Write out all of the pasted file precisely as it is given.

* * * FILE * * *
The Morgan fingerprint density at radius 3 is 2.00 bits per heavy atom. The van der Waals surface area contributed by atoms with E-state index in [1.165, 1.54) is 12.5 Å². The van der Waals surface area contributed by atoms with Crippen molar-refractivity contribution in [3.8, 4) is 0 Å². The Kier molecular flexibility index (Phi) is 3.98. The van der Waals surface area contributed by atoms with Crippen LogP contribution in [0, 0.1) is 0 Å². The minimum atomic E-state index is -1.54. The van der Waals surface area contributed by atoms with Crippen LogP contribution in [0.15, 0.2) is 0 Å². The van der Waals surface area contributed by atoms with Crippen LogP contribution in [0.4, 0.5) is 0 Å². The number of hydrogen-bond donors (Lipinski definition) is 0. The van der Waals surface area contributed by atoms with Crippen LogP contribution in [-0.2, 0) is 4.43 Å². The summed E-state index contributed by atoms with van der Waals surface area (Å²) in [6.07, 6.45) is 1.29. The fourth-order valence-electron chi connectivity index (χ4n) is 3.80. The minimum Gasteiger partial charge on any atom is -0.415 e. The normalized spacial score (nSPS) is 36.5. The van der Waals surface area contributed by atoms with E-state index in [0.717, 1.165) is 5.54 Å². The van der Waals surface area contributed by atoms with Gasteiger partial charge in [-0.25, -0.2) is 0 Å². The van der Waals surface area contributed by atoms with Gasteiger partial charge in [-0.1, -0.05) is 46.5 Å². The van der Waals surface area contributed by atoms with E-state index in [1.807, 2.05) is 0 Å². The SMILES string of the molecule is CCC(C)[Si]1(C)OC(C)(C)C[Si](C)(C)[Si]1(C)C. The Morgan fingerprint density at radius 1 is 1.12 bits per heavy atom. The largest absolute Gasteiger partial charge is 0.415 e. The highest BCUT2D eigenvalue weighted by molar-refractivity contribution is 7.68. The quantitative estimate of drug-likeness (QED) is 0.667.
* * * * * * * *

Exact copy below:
The Morgan fingerprint density at radius 3 is 2.00 bits per heavy atom. The van der Waals surface area contributed by atoms with E-state index in [1.165, 1.54) is 12.5 Å². The van der Waals surface area contributed by atoms with Crippen molar-refractivity contribution in [3.8, 4) is 0 Å². The Kier molecular flexibility index (Phi) is 3.98. The van der Waals surface area contributed by atoms with Crippen LogP contribution in [0, 0.1) is 0 Å². The minimum atomic E-state index is -1.54. The van der Waals surface area contributed by atoms with Crippen LogP contribution in [0.15, 0.2) is 0 Å². The van der Waals surface area contributed by atoms with Crippen LogP contribution in [0.4, 0.5) is 0 Å². The number of hydrogen-bond donors (Lipinski definition) is 0. The van der Waals surface area contributed by atoms with Crippen LogP contribution in [-0.2, 0) is 4.43 Å². The summed E-state index contributed by atoms with van der Waals surface area (Å²) in [6.07, 6.45) is 1.29. The fourth-order valence-electron chi connectivity index (χ4n) is 3.80. The minimum Gasteiger partial charge on any atom is -0.415 e. The normalized spacial score (nSPS) is 36.5. The van der Waals surface area contributed by atoms with E-state index in [0.717, 1.165) is 5.54 Å². The van der Waals surface area contributed by atoms with Gasteiger partial charge in [-0.25, -0.2) is 0 Å². The van der Waals surface area contributed by atoms with Gasteiger partial charge in [-0.1, -0.05) is 46.5 Å². The van der Waals surface area contributed by atoms with E-state index in [1.807, 2.05) is 0 Å². The SMILES string of the molecule is CCC(C)[Si]1(C)OC(C)(C)C[Si](C)(C)[Si]1(C)C. The Morgan fingerprint density at radius 1 is 1.12 bits per heavy atom. The largest absolute Gasteiger partial charge is 0.415 e. The highest BCUT2D eigenvalue weighted by molar-refractivity contribution is 7.68. The quantitative estimate of drug-likeness (QED) is 0.667.